The polymer forming the tubular portion 34 of the guidewire lumen 32 typically has lower friction passing over a conventional guidewire than the friction between the same guidewire passing over the polymer forming the sleeve 35. The tubular portion 34 and the sleeve 35 of the guidewire lumen 32 can each be extruded as single integral layers and thereafter bonded together by suitable means, such as with heat and pressure, with adhesive, or both, however, they can alternatively be coextruded. When forming part of the catheter 20, a catheter component such as a distal end 29 of a balloon 22 and/or a catheter shaft 28 of the catheter at the proximal guidewire port 24 can be bonded to the sleeve 35 of the guidewire lumen 32 by any suitable technique, such as by application of heat and pressure, radio frequency bonding, and/or laser bonding. The bond will ordinarily be formed without use of an adhesive, which tends to make a stiff bond having a high profile.
The catheter 20 can include a tip 27 disposed at a distal end 31 of the guidewire lumen 32. The tip 27 may be integrally formed with the tubular portion 34 or, as illustrated in
A distal marker 50 can be bonded around the tubular portion 34 proximate a distal end of the tubular portion to facilitate locating the tubular portion and a distal end 29 of the balloon 22 in a patient's body. A proximal marker 51 can also be bonded around the tubular portion 34 proximate a proximal end of the balloon 22 to facilitate locating the tubular portion and the proximal end of the balloon in the patient's body. The distal marker 50 and the proximal marker 51 will ordinarily be formed of a metallic material. The sleeve 35 will ordinarily extend from at least a distal end 52 of the tubular portion 34 to a point 53 (shown in phantom in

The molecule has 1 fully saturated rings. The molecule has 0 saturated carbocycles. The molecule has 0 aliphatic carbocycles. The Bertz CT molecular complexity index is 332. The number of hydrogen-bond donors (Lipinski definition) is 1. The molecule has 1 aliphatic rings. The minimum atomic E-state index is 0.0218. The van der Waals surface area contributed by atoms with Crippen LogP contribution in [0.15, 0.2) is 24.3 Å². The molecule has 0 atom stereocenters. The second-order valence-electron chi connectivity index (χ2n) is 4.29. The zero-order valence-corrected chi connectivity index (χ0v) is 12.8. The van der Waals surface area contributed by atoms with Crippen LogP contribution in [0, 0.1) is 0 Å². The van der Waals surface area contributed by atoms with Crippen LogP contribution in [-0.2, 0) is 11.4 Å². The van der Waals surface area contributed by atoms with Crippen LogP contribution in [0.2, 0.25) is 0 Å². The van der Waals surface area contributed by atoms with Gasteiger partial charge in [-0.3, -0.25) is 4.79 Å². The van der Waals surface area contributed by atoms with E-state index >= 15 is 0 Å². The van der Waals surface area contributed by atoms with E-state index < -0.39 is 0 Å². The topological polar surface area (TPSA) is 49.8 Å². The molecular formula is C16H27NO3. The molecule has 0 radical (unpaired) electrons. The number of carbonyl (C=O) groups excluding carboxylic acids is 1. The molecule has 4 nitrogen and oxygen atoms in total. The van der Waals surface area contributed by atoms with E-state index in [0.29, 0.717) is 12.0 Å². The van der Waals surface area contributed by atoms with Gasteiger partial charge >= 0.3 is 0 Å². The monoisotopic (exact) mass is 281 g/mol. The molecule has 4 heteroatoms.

By providing the sleeve 35 over the markers 50 and 51, the potential for pinholing the balloon 22 can be reduced when a stent 30 is crimped at high pressures over the balloon 22 because the sleeve can present softer edges and preventing pinching of the balloon material between the metallic stent and the markers. Whether the sleeve 35 extends to a point proximal the proximal marker 51 or only to a point proximal the distal marker 50 largely depends upon whether additional protection against pinholing and the like is desired, in addition to improving the bondability of the tubular portion 34 to the balloon 22.
In addition, providing the markers 50 and 51 between the tubular portion 34 and the sleeve 35 can improve the bond between the tubular portion 34 and the sleeve 35, particularly when the bond, i.e., the bond strength per unit area, between the markers and the tubular portion and the bond between the markers and the sleeve is stronger than the bond between the tubular portion and the sleeve.
The tubular portion 34 may have a constant diameter over its entire length. Alternatively, as shown in
In a currently contemplated aspect of the present invention, the balloon 22 is typically about 10 mm-40 mm in length. The sleeve 35 will typically be about 10 mm in length, or less, and is typically provided at least one of, typically both, of a proximal end of the tube 34 and at a distal end of the tube.
The bond strength may be measured in any suitable fashion. One technique for measuring the bond strength of a bond between the distal end 29 of the balloon 22 and the sleeve 35 of the guidewire lumen 32 essentially involves separating the bonded part of the balloon and the sleeve from the rest of the catheter, turning the balloon inside out, and pulling on the balloon and guidewire lumen. Bond strength between the catheter shaft 28 and the sleeve 35 of the guidewire lumen 32, such as occurs at the “rapid-exchange” (RX) opening, i.e., proximal guidewire port 24, of the catheter shaft is also important and can be measured by, for example, pulling the catheter shaft and the guidewire lumen apart.